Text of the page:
Date of Award
Doctor of Philosophy (PhD)
Educational Foundations & Leadership
David F. Ayers
Over the years, internationalization efforts in higher education institutions have been driven predominantly by the growing demands of the globalized world. Short-term education abroad programs have emerged as a popular strategy for attaining internationalization. Faculty at many institutions are instrumental to this process as they often are the leaders of these education abroad experiences. While considerable research exists on student experiences in education abroad, few studies have focused on the experiences of other members of these programs—faculty (Goode, 2008; Loebick, 2017; Savishinsky, 2012). The purpose of this phenomenological qualitative study is to understand the lived experiences of faculty who have led a short-term education abroad program. Within this study, “short-term” is used to indicate programs of one to eight weeks in duration as described by the Forum on Education Abroad (2019). Guided by a phenomenological framework, I sought to further the understanding of faculty’s experiences leading short-tern education abroad program. To better understand this phenomenon and address the research question, data were collected through three semi-structured interviews with each participant, as well as through reflective journal entries. Six themes emerged from the research findings and analysis: Faculty Motivation; Intentionality in Program Design; Responsibility to Students, Home Institution, and Host Community; Deeper Faculty-Student Interaction; Disconnection with Campus Community; and Advice to Colleagues and Administrators.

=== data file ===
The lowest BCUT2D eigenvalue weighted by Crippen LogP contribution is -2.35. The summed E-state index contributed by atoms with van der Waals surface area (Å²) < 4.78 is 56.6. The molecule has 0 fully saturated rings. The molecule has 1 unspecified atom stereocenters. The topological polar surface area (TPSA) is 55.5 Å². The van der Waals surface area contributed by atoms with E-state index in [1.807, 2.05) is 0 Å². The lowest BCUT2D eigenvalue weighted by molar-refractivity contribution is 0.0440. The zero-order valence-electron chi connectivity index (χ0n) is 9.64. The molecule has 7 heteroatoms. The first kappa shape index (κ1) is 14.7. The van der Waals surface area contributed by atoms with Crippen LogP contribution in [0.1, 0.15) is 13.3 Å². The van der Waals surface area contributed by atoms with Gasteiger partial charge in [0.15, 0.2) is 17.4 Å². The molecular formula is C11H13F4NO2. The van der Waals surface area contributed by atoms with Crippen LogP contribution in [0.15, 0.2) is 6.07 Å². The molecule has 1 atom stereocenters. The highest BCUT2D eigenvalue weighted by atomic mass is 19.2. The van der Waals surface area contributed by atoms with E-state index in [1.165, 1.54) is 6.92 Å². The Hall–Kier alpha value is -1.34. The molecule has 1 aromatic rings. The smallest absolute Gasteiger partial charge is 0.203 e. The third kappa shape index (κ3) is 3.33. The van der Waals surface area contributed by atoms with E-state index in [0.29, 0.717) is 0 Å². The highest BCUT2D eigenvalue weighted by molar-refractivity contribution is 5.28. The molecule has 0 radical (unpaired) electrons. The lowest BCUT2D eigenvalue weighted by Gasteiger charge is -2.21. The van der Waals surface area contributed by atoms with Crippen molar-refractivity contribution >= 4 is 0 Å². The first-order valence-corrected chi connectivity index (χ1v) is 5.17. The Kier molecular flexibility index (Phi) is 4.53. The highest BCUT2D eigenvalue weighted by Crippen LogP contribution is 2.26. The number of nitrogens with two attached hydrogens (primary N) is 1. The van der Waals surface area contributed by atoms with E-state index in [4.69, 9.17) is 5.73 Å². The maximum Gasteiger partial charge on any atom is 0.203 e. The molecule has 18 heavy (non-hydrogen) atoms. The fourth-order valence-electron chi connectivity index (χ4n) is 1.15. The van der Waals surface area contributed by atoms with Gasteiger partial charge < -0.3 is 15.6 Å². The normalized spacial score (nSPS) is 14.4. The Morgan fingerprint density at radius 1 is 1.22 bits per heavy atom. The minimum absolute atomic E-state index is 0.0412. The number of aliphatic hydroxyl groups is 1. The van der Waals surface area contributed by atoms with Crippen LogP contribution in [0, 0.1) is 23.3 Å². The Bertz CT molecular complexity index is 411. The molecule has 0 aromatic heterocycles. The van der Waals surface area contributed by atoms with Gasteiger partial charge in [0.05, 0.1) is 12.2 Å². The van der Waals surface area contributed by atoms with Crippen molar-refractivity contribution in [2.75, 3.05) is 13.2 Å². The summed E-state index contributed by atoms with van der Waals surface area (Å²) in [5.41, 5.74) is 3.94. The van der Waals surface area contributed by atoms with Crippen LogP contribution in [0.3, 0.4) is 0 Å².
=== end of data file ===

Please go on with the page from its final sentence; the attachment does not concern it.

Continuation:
Ndandula, Rodin M..
"Internationalization: A Phenomenological Analysis of the Experiences of Faculty Who Have Led a Short-Term Educational Abroad Program"
(2020). Doctor of Philosophy (PhD), Dissertation, Educational Foundations & Leadership, Old Dominion University, DOI: 10.25777/zwsr-xk27